Here‘s an opinion piece I wrote for the today’s Irish Times. I’d add three points. First, I’d note that back in February, prior to Peter Bacon delivering his report recommending a National Asset Management Agency, I wrote the following about the idea of a bad bank or NAMA as it became known:
In addition to being unfair, it is questionable whether the bad bank proposal could achieve its goal of properly re-capitalising private sector banks. There may be limits on the price the Government can pay for impaired property loans under EU state aid rules. Banks may still have to write down their assets. It is easy to imagine a scenario where banks struggled with weak capital bases even after a bad bank scheme has been put in place.
I am in no way happy to report that it looks like this scenario is exactly what appears to be coming to pass. Indeed, I wrote the article—my first ever for a newspaper—because I hoped that some solid arguments expressed in public may prevent it from happening.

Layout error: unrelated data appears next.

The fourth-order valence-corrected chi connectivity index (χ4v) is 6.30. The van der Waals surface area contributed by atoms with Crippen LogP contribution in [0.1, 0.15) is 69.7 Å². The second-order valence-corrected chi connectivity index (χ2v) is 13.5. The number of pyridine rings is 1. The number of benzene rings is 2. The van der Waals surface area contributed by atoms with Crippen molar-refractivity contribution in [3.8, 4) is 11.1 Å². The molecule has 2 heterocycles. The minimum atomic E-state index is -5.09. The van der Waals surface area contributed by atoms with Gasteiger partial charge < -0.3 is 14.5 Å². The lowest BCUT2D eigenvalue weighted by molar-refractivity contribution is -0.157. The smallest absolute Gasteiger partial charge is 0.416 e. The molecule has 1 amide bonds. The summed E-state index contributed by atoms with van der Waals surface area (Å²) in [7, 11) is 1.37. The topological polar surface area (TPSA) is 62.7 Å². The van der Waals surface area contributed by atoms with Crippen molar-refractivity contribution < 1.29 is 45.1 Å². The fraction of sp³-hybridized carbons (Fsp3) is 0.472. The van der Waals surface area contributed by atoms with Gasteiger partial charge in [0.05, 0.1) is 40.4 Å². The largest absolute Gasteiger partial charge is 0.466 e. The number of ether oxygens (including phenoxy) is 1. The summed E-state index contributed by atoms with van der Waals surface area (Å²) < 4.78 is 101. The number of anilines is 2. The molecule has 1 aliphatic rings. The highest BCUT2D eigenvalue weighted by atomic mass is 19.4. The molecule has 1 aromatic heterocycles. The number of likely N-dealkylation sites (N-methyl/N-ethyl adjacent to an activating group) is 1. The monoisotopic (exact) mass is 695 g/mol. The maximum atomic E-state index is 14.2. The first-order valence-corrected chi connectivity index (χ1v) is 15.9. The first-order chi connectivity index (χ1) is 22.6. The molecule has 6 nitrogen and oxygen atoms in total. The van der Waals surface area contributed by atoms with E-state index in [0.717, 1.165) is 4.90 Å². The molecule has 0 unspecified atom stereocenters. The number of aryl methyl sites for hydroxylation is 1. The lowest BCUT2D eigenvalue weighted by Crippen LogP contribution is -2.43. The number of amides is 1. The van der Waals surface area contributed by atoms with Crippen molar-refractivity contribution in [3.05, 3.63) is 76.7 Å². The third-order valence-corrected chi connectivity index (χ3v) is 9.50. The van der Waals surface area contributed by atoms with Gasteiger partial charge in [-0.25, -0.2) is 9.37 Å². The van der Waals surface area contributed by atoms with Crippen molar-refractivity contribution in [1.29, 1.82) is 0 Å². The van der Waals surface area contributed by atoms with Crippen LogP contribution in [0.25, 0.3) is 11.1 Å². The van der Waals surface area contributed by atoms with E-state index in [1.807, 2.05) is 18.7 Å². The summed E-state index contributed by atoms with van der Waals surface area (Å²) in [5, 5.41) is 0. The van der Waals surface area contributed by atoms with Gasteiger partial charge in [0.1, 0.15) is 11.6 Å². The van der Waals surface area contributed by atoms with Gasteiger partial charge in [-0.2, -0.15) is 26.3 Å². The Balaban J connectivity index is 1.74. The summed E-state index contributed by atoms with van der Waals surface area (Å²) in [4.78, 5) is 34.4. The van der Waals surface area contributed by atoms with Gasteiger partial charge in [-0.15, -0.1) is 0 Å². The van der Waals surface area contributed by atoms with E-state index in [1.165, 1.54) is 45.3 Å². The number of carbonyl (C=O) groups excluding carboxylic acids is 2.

Second. I’ll freely admit that the article comes across as somewhat angry in relation to the government’s misrepesentation of the role, if any, of the ECB in NAMA. What I find amazing looking back on the period during the Summer and early Autumn when NAMA was being heavily debated in the media is the fact that Irish business journalists happily accepted the “free money from ECB” line and peddled it regularly in their columns and in the broadcast media. The Irish public would have been better served if it had even a few journalists willing to research this issue a little bit further, perhaps via a few Google searches.
Third, it seems that there is little appetite out there among journalists for admitting the true state of the Irish banks or for preparing the Irish public for what may be necessary to stablise the situation in the coming months. This may be related to the second point above.